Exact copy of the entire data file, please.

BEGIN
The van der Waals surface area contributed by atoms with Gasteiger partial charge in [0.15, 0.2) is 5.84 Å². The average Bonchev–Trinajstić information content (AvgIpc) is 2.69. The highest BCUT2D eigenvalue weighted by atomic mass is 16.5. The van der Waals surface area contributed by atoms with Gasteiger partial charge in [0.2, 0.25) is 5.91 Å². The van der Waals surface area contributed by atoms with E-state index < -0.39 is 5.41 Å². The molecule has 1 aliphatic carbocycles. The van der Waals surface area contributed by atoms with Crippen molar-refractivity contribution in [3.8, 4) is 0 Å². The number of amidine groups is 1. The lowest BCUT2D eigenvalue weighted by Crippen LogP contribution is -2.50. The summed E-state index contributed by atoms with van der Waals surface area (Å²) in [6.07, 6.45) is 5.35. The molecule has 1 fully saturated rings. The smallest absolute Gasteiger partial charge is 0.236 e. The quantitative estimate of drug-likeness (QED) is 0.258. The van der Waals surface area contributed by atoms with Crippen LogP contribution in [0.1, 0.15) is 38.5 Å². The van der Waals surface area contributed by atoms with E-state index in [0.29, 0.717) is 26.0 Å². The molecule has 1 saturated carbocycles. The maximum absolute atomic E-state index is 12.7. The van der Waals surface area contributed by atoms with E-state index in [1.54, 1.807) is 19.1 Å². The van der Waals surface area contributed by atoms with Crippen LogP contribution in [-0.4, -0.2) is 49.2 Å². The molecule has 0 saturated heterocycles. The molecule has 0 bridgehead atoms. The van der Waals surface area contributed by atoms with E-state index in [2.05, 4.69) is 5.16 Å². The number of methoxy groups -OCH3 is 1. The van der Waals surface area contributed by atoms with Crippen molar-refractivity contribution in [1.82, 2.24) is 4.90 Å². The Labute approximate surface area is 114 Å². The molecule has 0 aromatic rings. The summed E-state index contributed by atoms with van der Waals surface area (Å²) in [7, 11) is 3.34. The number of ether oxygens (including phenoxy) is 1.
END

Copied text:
The van der Waals surface area contributed by atoms with Gasteiger partial charge in [0.15, 0.2) is 5.84 Å². The average Bonchev–Trinajstić information content (AvgIpc) is 2.69. The highest BCUT2D eigenvalue weighted by atomic mass is 16.5. The van der Waals surface area contributed by atoms with Gasteiger partial charge in [0.2, 0.25) is 5.91 Å². The van der Waals surface area contributed by atoms with E-state index < -0.39 is 5.41 Å². The molecule has 1 aliphatic carbocycles. The van der Waals surface area contributed by atoms with Crippen molar-refractivity contribution in [3.8, 4) is 0 Å². The number of amidine groups is 1. The lowest BCUT2D eigenvalue weighted by Crippen LogP contribution is -2.50. The summed E-state index contributed by atoms with van der Waals surface area (Å²) in [6.07, 6.45) is 5.35. The molecule has 1 fully saturated rings. The smallest absolute Gasteiger partial charge is 0.236 e. The quantitative estimate of drug-likeness (QED) is 0.258. The van der Waals surface area contributed by atoms with Crippen LogP contribution in [0.1, 0.15) is 38.5 Å². The van der Waals surface area contributed by atoms with E-state index in [0.29, 0.717) is 26.0 Å². The molecule has 1 saturated carbocycles. The maximum absolute atomic E-state index is 12.7. The van der Waals surface area contributed by atoms with E-state index in [1.54, 1.807) is 19.1 Å². The van der Waals surface area contributed by atoms with Crippen LogP contribution in [-0.4, -0.2) is 49.2 Å². The molecule has 0 saturated heterocycles. The molecule has 0 bridgehead atoms. The van der Waals surface area contributed by atoms with E-state index in [2.05, 4.69) is 5.16 Å². The number of methoxy groups -OCH3 is 1. The van der Waals surface area contributed by atoms with Crippen molar-refractivity contribution in [1.82, 2.24) is 4.90 Å². The Labute approximate surface area is 114 Å². The molecule has 0 aromatic rings. The summed E-state index contributed by atoms with van der Waals surface area (Å²) in [7, 11) is 3.34. The number of ether oxygens (including phenoxy) is 1.